Morris Allen

Staring Forward, Looking Back

What a whirlwind the last week  has been.  Now back on the familiar streets of  “my” neighborhood, I was struck by the stark contrast between my Monday in Jerusalem and the start of my Wednesday in Mendota Heights.  On Monday, my last day of my quick trip to celebrate my mother’s 100th birthday, I spent the afternoon basically alone with her.  I gave her wonderful caregiver the afternoon off, my devoted sister was relieved to be able to stay home for a day and except for a lovely visit with one of my nephews, it was mostly my mom and me for several hours.  In days gone by those hours would have been filled with conversation, questions, laughter and disagreements.  Now it was mostly filled with staring eyes focused on me and me wondering what it was, if anything, those stares were trying to comprehend.  An occasional smile, an appearance of a tear in her right eye every now and then, and a nodding head entering a period of somnolence — that was a result of 100 years of living and a constant desire to shut out a world that must be overwhelming in its inaccessibility.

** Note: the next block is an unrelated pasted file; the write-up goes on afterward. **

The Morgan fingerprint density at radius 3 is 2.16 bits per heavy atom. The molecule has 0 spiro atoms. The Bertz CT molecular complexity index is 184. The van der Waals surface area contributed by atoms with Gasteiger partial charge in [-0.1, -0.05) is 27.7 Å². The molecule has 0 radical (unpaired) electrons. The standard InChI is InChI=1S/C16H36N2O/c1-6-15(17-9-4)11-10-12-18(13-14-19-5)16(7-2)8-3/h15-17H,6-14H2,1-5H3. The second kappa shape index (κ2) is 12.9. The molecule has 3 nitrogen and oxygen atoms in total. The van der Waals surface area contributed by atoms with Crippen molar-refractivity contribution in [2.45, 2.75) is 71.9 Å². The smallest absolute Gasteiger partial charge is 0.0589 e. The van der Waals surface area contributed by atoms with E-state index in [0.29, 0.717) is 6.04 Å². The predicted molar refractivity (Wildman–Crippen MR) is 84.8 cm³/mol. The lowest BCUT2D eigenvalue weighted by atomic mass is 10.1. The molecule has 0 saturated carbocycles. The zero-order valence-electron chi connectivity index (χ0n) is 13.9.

That afternoon, as my mom slept in her recliner chair, I watched the national ceremony marking the 26th Yahrzeit of Yitzhak Rabin(zl). PM Rabin was murdered by a fanatic opposed to his moves towards peace.  The ceremony at Har Herzl, Israel’s equivalent to Arlington National Cemetery, was powerful and profound.  It was also a reminder for me of how different the daily life of American Jews and Israeli Jews really are.  I refrained over the year and a half of “One Person’s Response…” to commenting on the situation in ISrael and the challenges she faces and the needs she has for peace.  I did so, because I was writing from Mendota Heights, and place matter when writing from the heart.  For too many people, the only issue they know about Israel is the Palestinian issue.  Indeed, the coding for calls to many congressional offices concerning Israel, regardless of the issue generating the call,  is  “Israel/Palestine.”  It is as if an entire country, an entire nation, 7 million peoples lives are reduced to a single issue and binary response.  Sitting in a chair next to my mother as she slept, I watched this solemn, yet hopeful,  ceremony.  I was reminded how deep the chasm is between these two large Jewish communities on either side of the Atlantic Ocean.  The ability to get to Israel in 10 or 12 hours (from New York) doesn’t approach the day and night difference with which each of us live.